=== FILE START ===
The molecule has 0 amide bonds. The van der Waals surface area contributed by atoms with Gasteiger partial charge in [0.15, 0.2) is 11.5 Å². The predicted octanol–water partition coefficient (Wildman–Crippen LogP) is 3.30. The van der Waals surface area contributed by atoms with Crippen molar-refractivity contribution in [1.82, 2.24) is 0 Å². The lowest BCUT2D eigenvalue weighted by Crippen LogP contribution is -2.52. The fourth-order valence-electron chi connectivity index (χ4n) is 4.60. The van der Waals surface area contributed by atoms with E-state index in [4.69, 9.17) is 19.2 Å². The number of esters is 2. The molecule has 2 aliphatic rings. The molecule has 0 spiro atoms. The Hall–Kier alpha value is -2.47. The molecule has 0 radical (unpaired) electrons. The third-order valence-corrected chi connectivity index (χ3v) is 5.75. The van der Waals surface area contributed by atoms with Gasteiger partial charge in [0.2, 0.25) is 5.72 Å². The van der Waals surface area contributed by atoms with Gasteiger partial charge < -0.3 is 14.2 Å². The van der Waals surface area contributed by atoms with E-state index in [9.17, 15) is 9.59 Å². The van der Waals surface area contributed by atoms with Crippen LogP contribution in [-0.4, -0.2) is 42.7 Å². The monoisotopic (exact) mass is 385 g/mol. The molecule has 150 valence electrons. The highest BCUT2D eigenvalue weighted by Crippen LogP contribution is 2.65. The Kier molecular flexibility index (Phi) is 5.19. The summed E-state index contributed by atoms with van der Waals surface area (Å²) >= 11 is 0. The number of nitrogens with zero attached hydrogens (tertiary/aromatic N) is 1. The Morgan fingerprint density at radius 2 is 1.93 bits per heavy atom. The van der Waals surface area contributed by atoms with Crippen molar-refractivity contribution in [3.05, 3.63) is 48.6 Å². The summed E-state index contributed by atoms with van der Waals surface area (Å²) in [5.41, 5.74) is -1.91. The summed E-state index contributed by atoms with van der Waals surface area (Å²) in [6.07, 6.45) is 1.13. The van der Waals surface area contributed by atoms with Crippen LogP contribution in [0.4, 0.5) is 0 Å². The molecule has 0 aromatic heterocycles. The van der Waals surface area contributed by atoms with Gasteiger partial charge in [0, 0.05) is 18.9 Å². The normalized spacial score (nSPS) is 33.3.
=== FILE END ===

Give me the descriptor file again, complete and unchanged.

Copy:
The molecule has 0 amide bonds. The van der Waals surface area contributed by atoms with Gasteiger partial charge in [0.15, 0.2) is 11.5 Å². The predicted octanol–water partition coefficient (Wildman–Crippen LogP) is 3.30. The van der Waals surface area contributed by atoms with Crippen molar-refractivity contribution in [1.82, 2.24) is 0 Å². The lowest BCUT2D eigenvalue weighted by Crippen LogP contribution is -2.52. The fourth-order valence-electron chi connectivity index (χ4n) is 4.60. The van der Waals surface area contributed by atoms with E-state index in [4.69, 9.17) is 19.2 Å². The number of esters is 2. The molecule has 2 aliphatic rings. The molecule has 0 spiro atoms. The Hall–Kier alpha value is -2.47. The molecule has 0 radical (unpaired) electrons. The third-order valence-corrected chi connectivity index (χ3v) is 5.75. The van der Waals surface area contributed by atoms with Gasteiger partial charge in [0.2, 0.25) is 5.72 Å². The van der Waals surface area contributed by atoms with Gasteiger partial charge < -0.3 is 14.2 Å². The van der Waals surface area contributed by atoms with E-state index in [9.17, 15) is 9.59 Å². The van der Waals surface area contributed by atoms with Crippen LogP contribution in [-0.4, -0.2) is 42.7 Å². The monoisotopic (exact) mass is 385 g/mol. The molecule has 150 valence electrons. The highest BCUT2D eigenvalue weighted by Crippen LogP contribution is 2.65. The Kier molecular flexibility index (Phi) is 5.19. The summed E-state index contributed by atoms with van der Waals surface area (Å²) >= 11 is 0. The number of nitrogens with zero attached hydrogens (tertiary/aromatic N) is 1. The Morgan fingerprint density at radius 2 is 1.93 bits per heavy atom. The van der Waals surface area contributed by atoms with Crippen molar-refractivity contribution in [3.05, 3.63) is 48.6 Å². The summed E-state index contributed by atoms with van der Waals surface area (Å²) in [5.41, 5.74) is -1.91. The summed E-state index contributed by atoms with van der Waals surface area (Å²) in [6.07, 6.45) is 1.13. The van der Waals surface area contributed by atoms with Crippen LogP contribution in [0.4, 0.5) is 0 Å². The molecule has 0 aromatic heterocycles. The van der Waals surface area contributed by atoms with Gasteiger partial charge in [0, 0.05) is 18.9 Å². The normalized spacial score (nSPS) is 33.3.